Today a Wyoming Federal District Judge halted the BLM’s proposed rule governing fracking on federal lands (including Indian lands). The basis of the opinion was a determination that the 2005 Energy Policy Act which explicitly withdrew authority from the EPA to regulate hydraulic fracturing under the Safe Drinking Water Act, mean that Congress has expressly “spoken on the issue of not regulating fracking.” It is clear that the opinion will be appealed to the 10th Circuit, and my own opinion is that the District Judge misinterprets the specific effect of the SDWA language in the 2005 Energy Policy Act.
It is true, as the Judge points out, that the 2005 Energy Policy Act unambiguously stops the EPA from regulating fracking under its SDWA authority. But under statutory interpretation rules, a limitation on the EPA to regulate fracking generally, does not mean that the BLM can not impose regulations on fracking on public lands.
In multiple statutes, Congress has granted the BLM authority to regulate public lands for “public welfare” (under the Mineral Leasing Act) and for multiple uses, including environmental protection, under the Federal Lands Planning and Management Act. Nothing in the 2005 Energy Policy Act repealed this authority. It is not inconsistent to prohibit the EPA from regulating fracking generally under a statute that was not designed for the operation, and still leaving the BLM authority to manage any activities that could affect groundwater on public lands (which may have other uses than direct drinking water for humans).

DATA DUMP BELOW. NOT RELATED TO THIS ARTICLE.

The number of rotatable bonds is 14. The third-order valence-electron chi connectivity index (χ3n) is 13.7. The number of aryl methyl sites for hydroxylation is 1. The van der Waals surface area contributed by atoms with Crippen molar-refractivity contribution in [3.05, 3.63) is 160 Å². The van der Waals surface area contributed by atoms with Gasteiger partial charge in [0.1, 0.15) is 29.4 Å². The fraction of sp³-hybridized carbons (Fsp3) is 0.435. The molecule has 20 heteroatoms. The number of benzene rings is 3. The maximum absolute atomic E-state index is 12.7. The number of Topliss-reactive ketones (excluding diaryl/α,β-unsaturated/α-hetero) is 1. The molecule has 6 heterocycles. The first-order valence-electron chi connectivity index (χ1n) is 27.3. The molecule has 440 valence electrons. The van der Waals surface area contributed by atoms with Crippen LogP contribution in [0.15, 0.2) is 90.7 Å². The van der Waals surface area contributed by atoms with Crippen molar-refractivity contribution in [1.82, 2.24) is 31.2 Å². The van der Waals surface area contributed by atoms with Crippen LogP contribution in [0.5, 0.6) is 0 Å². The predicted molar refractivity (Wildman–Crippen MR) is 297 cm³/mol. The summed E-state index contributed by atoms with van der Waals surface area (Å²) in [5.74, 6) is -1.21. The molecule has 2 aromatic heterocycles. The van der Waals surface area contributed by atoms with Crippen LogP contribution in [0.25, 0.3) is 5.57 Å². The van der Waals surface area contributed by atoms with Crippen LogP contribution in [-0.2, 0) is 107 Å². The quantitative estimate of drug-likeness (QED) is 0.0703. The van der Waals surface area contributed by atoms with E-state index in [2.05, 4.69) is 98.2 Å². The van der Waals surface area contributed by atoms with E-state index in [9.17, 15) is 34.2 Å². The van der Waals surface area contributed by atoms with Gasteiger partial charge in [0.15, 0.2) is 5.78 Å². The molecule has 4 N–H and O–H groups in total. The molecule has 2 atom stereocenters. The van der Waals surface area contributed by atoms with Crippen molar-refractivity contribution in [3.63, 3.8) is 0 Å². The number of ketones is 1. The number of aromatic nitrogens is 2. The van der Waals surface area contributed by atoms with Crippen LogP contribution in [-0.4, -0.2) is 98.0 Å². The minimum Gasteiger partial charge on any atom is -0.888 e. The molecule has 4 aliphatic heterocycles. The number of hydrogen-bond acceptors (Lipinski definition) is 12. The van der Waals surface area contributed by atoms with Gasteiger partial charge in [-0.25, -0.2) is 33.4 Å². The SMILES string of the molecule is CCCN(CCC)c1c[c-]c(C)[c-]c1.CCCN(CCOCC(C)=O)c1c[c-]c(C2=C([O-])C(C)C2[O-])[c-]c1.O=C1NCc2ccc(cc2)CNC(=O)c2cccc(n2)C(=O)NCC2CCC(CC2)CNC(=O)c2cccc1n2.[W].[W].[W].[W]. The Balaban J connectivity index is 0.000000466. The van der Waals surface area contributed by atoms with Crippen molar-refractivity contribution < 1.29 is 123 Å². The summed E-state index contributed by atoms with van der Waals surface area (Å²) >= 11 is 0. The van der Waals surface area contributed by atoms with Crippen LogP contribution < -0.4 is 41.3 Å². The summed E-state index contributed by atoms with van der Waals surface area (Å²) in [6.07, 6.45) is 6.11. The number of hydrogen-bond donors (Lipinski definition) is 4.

While I express no opinion on the wisdom of the BLM’s proposed rule or whether it provides needed environmental protection, I believe that they have the authority to regulate the activity on public lands. Whether they should is another question.